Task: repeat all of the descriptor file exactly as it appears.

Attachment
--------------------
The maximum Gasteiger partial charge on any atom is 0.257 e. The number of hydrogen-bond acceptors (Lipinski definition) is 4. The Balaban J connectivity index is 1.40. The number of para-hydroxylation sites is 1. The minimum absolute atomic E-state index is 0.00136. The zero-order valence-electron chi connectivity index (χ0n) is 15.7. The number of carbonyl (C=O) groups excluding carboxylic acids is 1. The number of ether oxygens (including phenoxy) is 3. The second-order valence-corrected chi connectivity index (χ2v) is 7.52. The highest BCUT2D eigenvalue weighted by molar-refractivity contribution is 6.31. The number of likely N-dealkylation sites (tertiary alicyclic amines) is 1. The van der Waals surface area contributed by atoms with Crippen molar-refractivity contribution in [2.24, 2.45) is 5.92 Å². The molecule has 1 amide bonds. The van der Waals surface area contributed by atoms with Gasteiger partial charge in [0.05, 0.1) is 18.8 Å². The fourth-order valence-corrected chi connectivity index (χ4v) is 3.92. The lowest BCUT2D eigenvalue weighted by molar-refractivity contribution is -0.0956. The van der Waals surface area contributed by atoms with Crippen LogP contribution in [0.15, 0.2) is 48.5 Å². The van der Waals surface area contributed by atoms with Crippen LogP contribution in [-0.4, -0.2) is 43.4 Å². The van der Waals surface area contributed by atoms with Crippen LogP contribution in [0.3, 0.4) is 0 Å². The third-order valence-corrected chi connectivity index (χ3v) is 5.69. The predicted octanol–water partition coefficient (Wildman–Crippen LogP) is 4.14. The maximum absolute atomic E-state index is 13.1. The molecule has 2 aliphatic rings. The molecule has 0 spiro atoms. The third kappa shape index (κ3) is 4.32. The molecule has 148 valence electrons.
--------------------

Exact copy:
The maximum Gasteiger partial charge on any atom is 0.257 e. The number of hydrogen-bond acceptors (Lipinski definition) is 4. The Balaban J connectivity index is 1.40. The number of para-hydroxylation sites is 1. The minimum absolute atomic E-state index is 0.00136. The zero-order valence-electron chi connectivity index (χ0n) is 15.7. The number of carbonyl (C=O) groups excluding carboxylic acids is 1. The number of ether oxygens (including phenoxy) is 3. The second-order valence-corrected chi connectivity index (χ2v) is 7.52. The highest BCUT2D eigenvalue weighted by molar-refractivity contribution is 6.31. The number of likely N-dealkylation sites (tertiary alicyclic amines) is 1. The van der Waals surface area contributed by atoms with Crippen molar-refractivity contribution in [2.24, 2.45) is 5.92 Å². The molecule has 1 amide bonds. The van der Waals surface area contributed by atoms with Gasteiger partial charge in [0.05, 0.1) is 18.8 Å². The fourth-order valence-corrected chi connectivity index (χ4v) is 3.92. The lowest BCUT2D eigenvalue weighted by molar-refractivity contribution is -0.0956. The van der Waals surface area contributed by atoms with Crippen LogP contribution in [0.15, 0.2) is 48.5 Å². The van der Waals surface area contributed by atoms with Crippen LogP contribution in [-0.4, -0.2) is 43.4 Å². The van der Waals surface area contributed by atoms with Crippen LogP contribution in [0.3, 0.4) is 0 Å². The third-order valence-corrected chi connectivity index (χ3v) is 5.69. The predicted octanol–water partition coefficient (Wildman–Crippen LogP) is 4.14. The maximum absolute atomic E-state index is 13.1. The molecule has 2 aliphatic rings. The molecule has 0 spiro atoms. The third kappa shape index (κ3) is 4.32. The molecule has 148 valence electrons.